Cecilia Watt Dec 21, 2017 03:53 AM
Employers lie! This is a HUGE problem for legitimately injured at work - workers. Insurance carriers no doubt appreciate the lies that employers tell so that they don't have to cover the medical treatment and compensation of the injured worker.
Juan Armenta Dec 21, 2017 01:10 PM
Mr. Kinsey and Mr. Don makes good points that merit clarification. There are many occasions in which the DA or Dept of Insurance has declined to assume primary prosecutorial responsibilities. In fact, that is the rule rather than the exception hence the many boutique firms that do nothing but qui tam cases. For instance in another recent case of ours the employer in his application for work comp insurance claimed only two employees with a total payroll of 70k. This went on for years, however his own books and deposition testimony from the general manager showed between six and ten employees with payroll over 450k. The Deputy AG explained that while her personally would advocate taking over the case the question is resource allocation. That is an understandable and reasonable position. That lack of prosecutorial resources is the gap in the system that allows bad actors to get away with fraud and which prompted the creation of qui tam statutes like the False Claims Act, PAGA and the IFPA. The “he said, she said” and risk of an explosion of dubious cases was the argument Sunline presented in its work comp exclusivity appeal which the DCA rejected given the clear legislative intent of the IFPA to combat fraud. We all know it is true, as Mr. Jon points out, that most applicant attorney’s do not file civil actions. Those of us that do realize that filing an IFPA case and proving it will be expensive. So, they are filed with a great degree of examination of the evidence. In this case, like almost all denial cases, the matter comes down to the boss denying that an injury occurred and the worker saying it did-classic “he said, she said”. But, the occurrence of the injury was corroborated by a courageous employee who witnessed the events unfold. Without that evidence it is unlikely we would have filed the case. The IFPA was enacted 17 years ago and a explosion of litigation has not occurred and I think that was one of the problems with Sunline’s explosion of litigation argument. The difficulty and expense of proving up a case is a natural limit. But, I do agree generally with Mr. Kinsey that the evidence should be carefully vetted whether the case be premium fraud, false injury denials, false payroll data, etc.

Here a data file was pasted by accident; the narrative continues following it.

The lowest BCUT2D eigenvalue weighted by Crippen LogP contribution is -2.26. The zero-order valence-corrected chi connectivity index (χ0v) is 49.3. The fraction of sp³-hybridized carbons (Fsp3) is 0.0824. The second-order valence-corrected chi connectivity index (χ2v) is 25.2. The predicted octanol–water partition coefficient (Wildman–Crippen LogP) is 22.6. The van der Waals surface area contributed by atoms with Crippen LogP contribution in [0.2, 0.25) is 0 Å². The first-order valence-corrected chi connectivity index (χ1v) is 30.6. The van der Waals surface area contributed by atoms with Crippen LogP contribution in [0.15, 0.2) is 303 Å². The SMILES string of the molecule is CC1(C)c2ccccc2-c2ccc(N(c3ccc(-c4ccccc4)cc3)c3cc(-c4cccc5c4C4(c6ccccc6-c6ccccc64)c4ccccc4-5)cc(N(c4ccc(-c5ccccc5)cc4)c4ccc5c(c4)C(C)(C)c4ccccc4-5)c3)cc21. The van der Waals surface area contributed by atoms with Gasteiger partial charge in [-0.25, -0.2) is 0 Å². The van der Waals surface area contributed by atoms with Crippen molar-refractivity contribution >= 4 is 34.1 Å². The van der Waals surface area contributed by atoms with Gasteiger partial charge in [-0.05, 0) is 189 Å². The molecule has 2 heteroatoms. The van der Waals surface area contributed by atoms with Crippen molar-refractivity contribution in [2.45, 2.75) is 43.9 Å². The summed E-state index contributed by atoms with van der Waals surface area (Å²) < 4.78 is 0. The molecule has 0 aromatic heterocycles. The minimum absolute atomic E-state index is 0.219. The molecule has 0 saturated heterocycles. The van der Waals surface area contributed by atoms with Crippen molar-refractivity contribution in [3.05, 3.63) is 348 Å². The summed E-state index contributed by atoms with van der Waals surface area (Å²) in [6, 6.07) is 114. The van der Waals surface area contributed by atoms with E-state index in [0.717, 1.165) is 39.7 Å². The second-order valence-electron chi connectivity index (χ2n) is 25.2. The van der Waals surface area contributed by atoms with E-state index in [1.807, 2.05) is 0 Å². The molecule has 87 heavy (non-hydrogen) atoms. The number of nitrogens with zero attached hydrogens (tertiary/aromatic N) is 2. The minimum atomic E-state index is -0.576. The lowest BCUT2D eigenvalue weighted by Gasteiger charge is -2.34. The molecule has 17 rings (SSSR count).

Beth Harville Dec 26, 2017 12:23 PM
I see 4 claims in EAMS for his (Mahmoud Alzayat) back, so probably a mix up because that is a lot of claims for one person with one employer.